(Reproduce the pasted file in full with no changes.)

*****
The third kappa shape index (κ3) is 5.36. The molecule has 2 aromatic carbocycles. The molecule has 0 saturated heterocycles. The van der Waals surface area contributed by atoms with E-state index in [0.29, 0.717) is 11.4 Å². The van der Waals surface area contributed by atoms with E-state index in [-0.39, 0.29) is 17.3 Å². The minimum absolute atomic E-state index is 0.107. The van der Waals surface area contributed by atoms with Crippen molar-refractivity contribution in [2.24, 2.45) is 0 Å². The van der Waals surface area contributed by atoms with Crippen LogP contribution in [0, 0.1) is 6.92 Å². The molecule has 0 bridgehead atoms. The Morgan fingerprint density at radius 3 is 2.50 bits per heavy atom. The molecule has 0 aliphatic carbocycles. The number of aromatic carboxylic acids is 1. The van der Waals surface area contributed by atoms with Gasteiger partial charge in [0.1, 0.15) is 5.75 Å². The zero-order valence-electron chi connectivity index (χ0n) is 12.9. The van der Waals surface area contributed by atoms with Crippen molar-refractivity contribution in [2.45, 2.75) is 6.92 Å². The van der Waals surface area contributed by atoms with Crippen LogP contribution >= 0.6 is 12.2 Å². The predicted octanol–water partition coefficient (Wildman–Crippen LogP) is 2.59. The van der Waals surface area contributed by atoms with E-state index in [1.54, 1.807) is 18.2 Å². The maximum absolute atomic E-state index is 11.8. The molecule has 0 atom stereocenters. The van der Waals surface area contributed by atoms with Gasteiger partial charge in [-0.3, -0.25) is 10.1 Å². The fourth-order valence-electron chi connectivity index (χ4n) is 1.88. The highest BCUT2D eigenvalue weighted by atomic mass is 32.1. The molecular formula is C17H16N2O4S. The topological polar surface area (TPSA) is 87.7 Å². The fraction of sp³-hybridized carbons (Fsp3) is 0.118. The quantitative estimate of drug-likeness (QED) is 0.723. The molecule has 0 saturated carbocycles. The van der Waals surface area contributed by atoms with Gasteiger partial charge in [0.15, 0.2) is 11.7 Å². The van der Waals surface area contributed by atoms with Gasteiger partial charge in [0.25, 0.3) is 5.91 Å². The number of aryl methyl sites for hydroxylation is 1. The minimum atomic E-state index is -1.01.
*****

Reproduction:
The third kappa shape index (κ3) is 5.36. The molecule has 2 aromatic carbocycles. The molecule has 0 saturated heterocycles. The van der Waals surface area contributed by atoms with E-state index in [0.29, 0.717) is 11.4 Å². The van der Waals surface area contributed by atoms with E-state index in [-0.39, 0.29) is 17.3 Å². The minimum absolute atomic E-state index is 0.107. The van der Waals surface area contributed by atoms with Crippen molar-refractivity contribution in [2.24, 2.45) is 0 Å². The van der Waals surface area contributed by atoms with Crippen LogP contribution in [0, 0.1) is 6.92 Å². The molecule has 0 bridgehead atoms. The Morgan fingerprint density at radius 3 is 2.50 bits per heavy atom. The molecule has 0 aliphatic carbocycles. The number of aromatic carboxylic acids is 1. The van der Waals surface area contributed by atoms with Gasteiger partial charge in [0.1, 0.15) is 5.75 Å². The zero-order valence-electron chi connectivity index (χ0n) is 12.9. The van der Waals surface area contributed by atoms with Crippen molar-refractivity contribution in [2.45, 2.75) is 6.92 Å². The van der Waals surface area contributed by atoms with Crippen LogP contribution >= 0.6 is 12.2 Å². The predicted octanol–water partition coefficient (Wildman–Crippen LogP) is 2.59. The van der Waals surface area contributed by atoms with E-state index in [1.54, 1.807) is 18.2 Å². The maximum absolute atomic E-state index is 11.8. The molecule has 0 atom stereocenters. The van der Waals surface area contributed by atoms with Gasteiger partial charge in [-0.3, -0.25) is 10.1 Å². The fourth-order valence-electron chi connectivity index (χ4n) is 1.88. The highest BCUT2D eigenvalue weighted by atomic mass is 32.1. The molecular formula is C17H16N2O4S. The topological polar surface area (TPSA) is 87.7 Å². The fraction of sp³-hybridized carbons (Fsp3) is 0.118. The quantitative estimate of drug-likeness (QED) is 0.723. The molecule has 0 saturated carbocycles. The van der Waals surface area contributed by atoms with Gasteiger partial charge in [0.15, 0.2) is 11.7 Å². The van der Waals surface area contributed by atoms with Gasteiger partial charge in [0.25, 0.3) is 5.91 Å². The number of aryl methyl sites for hydroxylation is 1. The minimum atomic E-state index is -1.01.